We were also immersed in the island’s rich nature as we visited the forest, and this was one of my favorite parts of the trip as Tokyo does not offer a lot of greenery and I found myself feeling calmer surround by the trees and fresh air. Apart from seeing the untouched forest, the Lidith’s Jay (Amami Jay), a beautiful blue and brick red bird left quite an impression. Although it was a beautiful local bird, its cry was quite rough and harsh, quite unexpected from its appearance. Because the weather was quite gloomy that day, our tour guide for the forest reassured us that we were protected from the winds as the trees sheltered us from the outside, highlighting the importance of conserving nature and the return that us humans receive in doing so. The layers of trees at different heights formed of what our guide called a ‘broccoli forest’, with particular gaps formed naturally between the trees, to allow lower-leveled trees to be exposed to sunlight for growth.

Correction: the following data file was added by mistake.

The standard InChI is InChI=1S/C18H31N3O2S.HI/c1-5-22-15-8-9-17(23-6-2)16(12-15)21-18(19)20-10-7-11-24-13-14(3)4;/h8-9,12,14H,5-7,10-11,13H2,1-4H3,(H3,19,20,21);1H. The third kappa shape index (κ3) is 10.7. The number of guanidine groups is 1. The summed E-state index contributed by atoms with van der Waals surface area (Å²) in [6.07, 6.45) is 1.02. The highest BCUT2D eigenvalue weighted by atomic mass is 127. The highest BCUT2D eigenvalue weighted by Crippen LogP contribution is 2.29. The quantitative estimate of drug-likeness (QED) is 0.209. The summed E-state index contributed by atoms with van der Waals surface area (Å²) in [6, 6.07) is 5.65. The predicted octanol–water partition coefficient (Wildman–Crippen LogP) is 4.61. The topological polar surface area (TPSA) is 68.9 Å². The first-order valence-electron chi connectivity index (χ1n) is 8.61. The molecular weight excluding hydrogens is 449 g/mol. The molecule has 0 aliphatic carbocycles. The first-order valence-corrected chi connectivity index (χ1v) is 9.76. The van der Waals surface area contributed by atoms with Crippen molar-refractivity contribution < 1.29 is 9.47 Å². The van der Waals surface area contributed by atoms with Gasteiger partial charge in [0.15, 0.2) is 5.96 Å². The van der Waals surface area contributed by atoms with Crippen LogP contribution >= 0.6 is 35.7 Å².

Comparing the bio-diversity with the Philippines
The Philippines is a ‘biodiversity hotspot’, home to 52,177 species, of which more than half is endemic to the country, according to the Biodiversity Management Bureau of the Philippines. Based on the definition provided by the Oxford Dictionary, ‘endemic’ means “native and restrained to a certain place”. Endemic species in Amami Island include: the Amami rabbit, the habu snake, Ryukyu long-haired rat, the Lidith’s Jay and the Amami woodcock. The Philippines is also a host to the following endemic and endangered species ranking fourth in birds and fifth in mammals and reptiles in terms of endemic ranks. Such species include: the Philippine eagle, the Philippine tarsier, the red-vented cockatoo just to name a few.